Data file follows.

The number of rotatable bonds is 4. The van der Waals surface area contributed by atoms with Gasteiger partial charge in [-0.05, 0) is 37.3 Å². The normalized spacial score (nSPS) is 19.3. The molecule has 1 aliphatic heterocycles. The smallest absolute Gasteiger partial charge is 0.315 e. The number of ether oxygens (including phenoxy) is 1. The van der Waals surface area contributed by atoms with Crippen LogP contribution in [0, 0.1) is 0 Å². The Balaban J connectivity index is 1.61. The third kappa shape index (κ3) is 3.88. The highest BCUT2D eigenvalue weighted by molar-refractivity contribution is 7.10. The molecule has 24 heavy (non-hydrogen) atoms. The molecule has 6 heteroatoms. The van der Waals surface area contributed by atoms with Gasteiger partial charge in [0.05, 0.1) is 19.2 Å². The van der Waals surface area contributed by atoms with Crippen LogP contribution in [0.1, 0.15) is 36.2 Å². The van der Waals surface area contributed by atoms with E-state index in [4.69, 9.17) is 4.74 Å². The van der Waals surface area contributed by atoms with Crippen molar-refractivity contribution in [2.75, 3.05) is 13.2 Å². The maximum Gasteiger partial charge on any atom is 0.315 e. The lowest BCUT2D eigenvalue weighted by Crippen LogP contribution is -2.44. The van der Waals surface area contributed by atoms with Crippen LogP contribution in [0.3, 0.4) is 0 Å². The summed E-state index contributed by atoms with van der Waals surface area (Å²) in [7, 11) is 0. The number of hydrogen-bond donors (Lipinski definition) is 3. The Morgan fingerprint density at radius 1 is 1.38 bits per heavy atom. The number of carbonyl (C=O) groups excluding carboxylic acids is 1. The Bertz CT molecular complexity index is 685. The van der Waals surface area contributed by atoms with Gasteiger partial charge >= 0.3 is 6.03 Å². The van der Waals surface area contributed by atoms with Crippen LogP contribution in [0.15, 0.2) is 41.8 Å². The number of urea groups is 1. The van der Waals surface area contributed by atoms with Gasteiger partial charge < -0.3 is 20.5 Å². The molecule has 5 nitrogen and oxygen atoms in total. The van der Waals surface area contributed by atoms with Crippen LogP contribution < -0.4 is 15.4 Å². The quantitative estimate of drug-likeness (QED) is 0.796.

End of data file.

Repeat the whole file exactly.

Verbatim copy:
The number of rotatable bonds is 4. The van der Waals surface area contributed by atoms with Gasteiger partial charge in [-0.05, 0) is 37.3 Å². The normalized spacial score (nSPS) is 19.3. The molecule has 1 aliphatic heterocycles. The smallest absolute Gasteiger partial charge is 0.315 e. The number of ether oxygens (including phenoxy) is 1. The van der Waals surface area contributed by atoms with Crippen LogP contribution in [0, 0.1) is 0 Å². The Balaban J connectivity index is 1.61. The third kappa shape index (κ3) is 3.88. The highest BCUT2D eigenvalue weighted by molar-refractivity contribution is 7.10. The molecule has 24 heavy (non-hydrogen) atoms. The molecule has 6 heteroatoms. The van der Waals surface area contributed by atoms with Gasteiger partial charge in [0.05, 0.1) is 19.2 Å². The van der Waals surface area contributed by atoms with Crippen LogP contribution in [0.1, 0.15) is 36.2 Å². The van der Waals surface area contributed by atoms with E-state index in [4.69, 9.17) is 4.74 Å². The van der Waals surface area contributed by atoms with Crippen molar-refractivity contribution in [2.75, 3.05) is 13.2 Å². The maximum Gasteiger partial charge on any atom is 0.315 e. The lowest BCUT2D eigenvalue weighted by Crippen LogP contribution is -2.44. The van der Waals surface area contributed by atoms with Crippen LogP contribution in [0.3, 0.4) is 0 Å². The summed E-state index contributed by atoms with van der Waals surface area (Å²) in [7, 11) is 0. The number of hydrogen-bond donors (Lipinski definition) is 3. The Morgan fingerprint density at radius 1 is 1.38 bits per heavy atom. The number of carbonyl (C=O) groups excluding carboxylic acids is 1. The Bertz CT molecular complexity index is 685. The van der Waals surface area contributed by atoms with Gasteiger partial charge >= 0.3 is 6.03 Å². The van der Waals surface area contributed by atoms with Crippen LogP contribution in [0.15, 0.2) is 41.8 Å². The number of urea groups is 1. The van der Waals surface area contributed by atoms with Gasteiger partial charge < -0.3 is 20.5 Å². The molecule has 5 nitrogen and oxygen atoms in total. The van der Waals surface area contributed by atoms with Crippen LogP contribution < -0.4 is 15.4 Å². The quantitative estimate of drug-likeness (QED) is 0.796.